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Dec 8, 2005, 09:10 #1
- Join Date
- May 2001
- LaGrange, Georgia
- 0 Post(s)
- 0 Thread(s)
Following your own advice... Putting it in practice
Has anyone found it's hardest to follow your own advice? There is some great advice on SitePoint and in many books I've read. However, I find it hard to put the ideas into practice. I know they are sound, but implimenting them is difficult (or just time consuming).
Does anyone else have a hard time taking advice and implimenting it?
Here's an example... I know I need to better organize my time but often I find myself just flying by the seat of my pants running from one fire to the next. It puts me further and further behind.
I know exactly what I need to do to resolve that problem, and have for years. I guess it's just hard to make the big changes in how we work, act or think. Unbreaking habits and reforming new ones is just difficult!!
Dec 8, 2005, 11:33 #2
- Join Date
- Mar 2001
- In a big, big house, with lotsa lotsa room
- 7 Post(s)
- 0 Thread(s)
Lack of good information is certainly not the problem in our society today. I, too, have read my share of books and articles, and my "to read" list of books with additional "good information" continues to grow. But this glut of information also can bring about much confusion and paralysis. For example, when I first started my business, I composed a list of about 15 or so marketing ideas I could implement, but that was the easy part. Figuring out which ones and how many to "put into practice" was the confusing and paralyzing part.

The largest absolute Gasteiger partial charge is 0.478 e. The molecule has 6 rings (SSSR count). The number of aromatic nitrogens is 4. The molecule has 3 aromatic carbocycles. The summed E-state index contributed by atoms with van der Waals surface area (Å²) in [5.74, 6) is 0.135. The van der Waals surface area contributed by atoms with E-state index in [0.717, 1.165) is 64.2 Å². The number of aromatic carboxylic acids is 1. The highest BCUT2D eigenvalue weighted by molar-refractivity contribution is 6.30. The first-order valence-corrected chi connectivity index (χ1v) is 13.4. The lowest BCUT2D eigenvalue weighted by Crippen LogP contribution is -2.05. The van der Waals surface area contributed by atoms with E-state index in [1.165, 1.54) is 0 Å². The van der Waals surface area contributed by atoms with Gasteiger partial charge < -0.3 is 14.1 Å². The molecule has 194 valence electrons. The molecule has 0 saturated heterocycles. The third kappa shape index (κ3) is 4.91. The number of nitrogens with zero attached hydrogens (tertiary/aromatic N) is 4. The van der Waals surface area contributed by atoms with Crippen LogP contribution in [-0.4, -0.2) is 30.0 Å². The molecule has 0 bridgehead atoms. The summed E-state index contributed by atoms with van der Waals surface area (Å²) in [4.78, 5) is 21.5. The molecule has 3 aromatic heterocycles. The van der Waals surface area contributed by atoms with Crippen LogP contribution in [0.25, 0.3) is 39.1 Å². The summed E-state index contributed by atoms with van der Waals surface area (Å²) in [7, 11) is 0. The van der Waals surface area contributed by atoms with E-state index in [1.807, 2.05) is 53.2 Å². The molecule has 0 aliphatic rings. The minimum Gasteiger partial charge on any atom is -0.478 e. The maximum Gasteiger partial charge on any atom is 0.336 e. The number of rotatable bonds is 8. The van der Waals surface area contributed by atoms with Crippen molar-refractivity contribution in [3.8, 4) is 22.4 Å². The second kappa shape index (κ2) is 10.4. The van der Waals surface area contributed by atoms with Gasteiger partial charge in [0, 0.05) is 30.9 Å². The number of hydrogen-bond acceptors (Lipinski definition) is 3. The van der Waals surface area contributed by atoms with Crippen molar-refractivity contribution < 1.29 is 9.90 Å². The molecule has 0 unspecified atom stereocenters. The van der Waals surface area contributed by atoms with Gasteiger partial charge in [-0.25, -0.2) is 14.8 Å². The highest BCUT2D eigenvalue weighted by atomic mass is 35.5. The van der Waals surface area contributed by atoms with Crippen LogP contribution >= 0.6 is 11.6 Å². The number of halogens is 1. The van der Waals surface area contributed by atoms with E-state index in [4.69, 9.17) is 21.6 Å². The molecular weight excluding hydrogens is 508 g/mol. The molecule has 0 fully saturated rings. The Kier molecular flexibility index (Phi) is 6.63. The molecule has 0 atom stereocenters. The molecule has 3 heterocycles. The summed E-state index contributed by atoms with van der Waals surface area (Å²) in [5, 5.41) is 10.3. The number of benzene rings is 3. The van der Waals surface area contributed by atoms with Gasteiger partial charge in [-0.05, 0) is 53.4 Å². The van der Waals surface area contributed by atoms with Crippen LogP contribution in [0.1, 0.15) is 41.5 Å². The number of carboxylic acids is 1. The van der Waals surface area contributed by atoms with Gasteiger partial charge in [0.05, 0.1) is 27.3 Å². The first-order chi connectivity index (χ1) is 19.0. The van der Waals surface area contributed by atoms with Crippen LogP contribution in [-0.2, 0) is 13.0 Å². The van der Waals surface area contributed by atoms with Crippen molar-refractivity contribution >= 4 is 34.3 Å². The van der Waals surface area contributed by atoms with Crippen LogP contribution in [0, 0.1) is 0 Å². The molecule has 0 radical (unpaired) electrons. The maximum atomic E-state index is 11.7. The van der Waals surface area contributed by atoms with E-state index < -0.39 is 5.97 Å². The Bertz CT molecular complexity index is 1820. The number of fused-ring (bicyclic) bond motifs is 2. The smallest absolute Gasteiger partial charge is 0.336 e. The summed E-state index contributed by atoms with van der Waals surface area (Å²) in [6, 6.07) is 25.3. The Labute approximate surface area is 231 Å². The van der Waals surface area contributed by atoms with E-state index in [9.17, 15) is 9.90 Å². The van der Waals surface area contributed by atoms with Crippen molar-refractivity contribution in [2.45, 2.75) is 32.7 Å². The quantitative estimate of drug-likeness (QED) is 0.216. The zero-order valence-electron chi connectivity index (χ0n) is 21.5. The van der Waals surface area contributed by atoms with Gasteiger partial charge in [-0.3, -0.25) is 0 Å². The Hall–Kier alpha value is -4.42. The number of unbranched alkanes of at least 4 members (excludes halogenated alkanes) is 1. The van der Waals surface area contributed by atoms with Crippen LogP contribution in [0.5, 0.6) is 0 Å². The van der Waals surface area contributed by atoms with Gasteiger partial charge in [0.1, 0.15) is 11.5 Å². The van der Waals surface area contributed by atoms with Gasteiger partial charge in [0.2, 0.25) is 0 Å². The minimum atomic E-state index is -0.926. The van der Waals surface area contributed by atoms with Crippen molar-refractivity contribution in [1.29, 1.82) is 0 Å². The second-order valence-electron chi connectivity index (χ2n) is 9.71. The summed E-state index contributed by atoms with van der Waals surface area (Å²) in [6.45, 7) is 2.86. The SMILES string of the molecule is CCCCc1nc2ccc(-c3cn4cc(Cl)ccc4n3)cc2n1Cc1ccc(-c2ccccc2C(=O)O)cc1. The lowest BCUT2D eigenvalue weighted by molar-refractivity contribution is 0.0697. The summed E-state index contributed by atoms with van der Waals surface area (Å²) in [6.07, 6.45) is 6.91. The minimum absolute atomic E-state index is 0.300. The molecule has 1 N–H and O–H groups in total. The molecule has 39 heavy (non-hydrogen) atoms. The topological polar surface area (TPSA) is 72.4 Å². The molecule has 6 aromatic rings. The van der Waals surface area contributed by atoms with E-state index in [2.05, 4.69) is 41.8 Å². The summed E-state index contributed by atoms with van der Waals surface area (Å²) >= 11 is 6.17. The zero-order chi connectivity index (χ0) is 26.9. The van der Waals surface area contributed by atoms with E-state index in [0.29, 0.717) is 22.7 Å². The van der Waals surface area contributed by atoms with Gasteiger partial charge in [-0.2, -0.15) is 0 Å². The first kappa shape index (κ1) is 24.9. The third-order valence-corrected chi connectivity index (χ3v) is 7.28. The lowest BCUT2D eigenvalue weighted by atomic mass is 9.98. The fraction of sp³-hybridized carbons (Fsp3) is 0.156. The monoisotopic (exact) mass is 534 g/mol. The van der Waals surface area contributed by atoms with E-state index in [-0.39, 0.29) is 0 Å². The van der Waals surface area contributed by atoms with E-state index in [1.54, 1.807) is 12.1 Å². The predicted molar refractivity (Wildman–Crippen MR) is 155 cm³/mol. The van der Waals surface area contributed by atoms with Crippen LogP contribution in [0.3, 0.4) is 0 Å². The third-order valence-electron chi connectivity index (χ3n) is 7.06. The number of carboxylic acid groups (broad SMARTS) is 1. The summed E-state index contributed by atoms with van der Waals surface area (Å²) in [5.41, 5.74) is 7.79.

Sometimes it's best to figure out the single and most important thing, and focus on doing that. For instance, there are many ideas I could attempt right now to develop new business, but the one thing I'm focuing on is meeting people, because that seem to be the consistent advice I get from other successful business people. Now, for someone like me, I'm much more comfortable staying in my office, so the natural tendency is to avoid doing the right thing. If I don't make a conscious effort, by scheduling meetings and events to attend, then the bad habit of remaining in my cave kicks in.
The interesting thing is the snowball effect I experience when I do get out. I met with someone on Monday for lunch who, in turn, invited me to a seminar, then introduced me to another person with whom I met for coffee with a few days later. She, in turn, recommended another event I should attend and also gave me the name of a business person she thought I would benefit from meeting with. (And this isn't the first time this sort of thing has happened.) Sometimes breaking a bad habit begins with just one small step.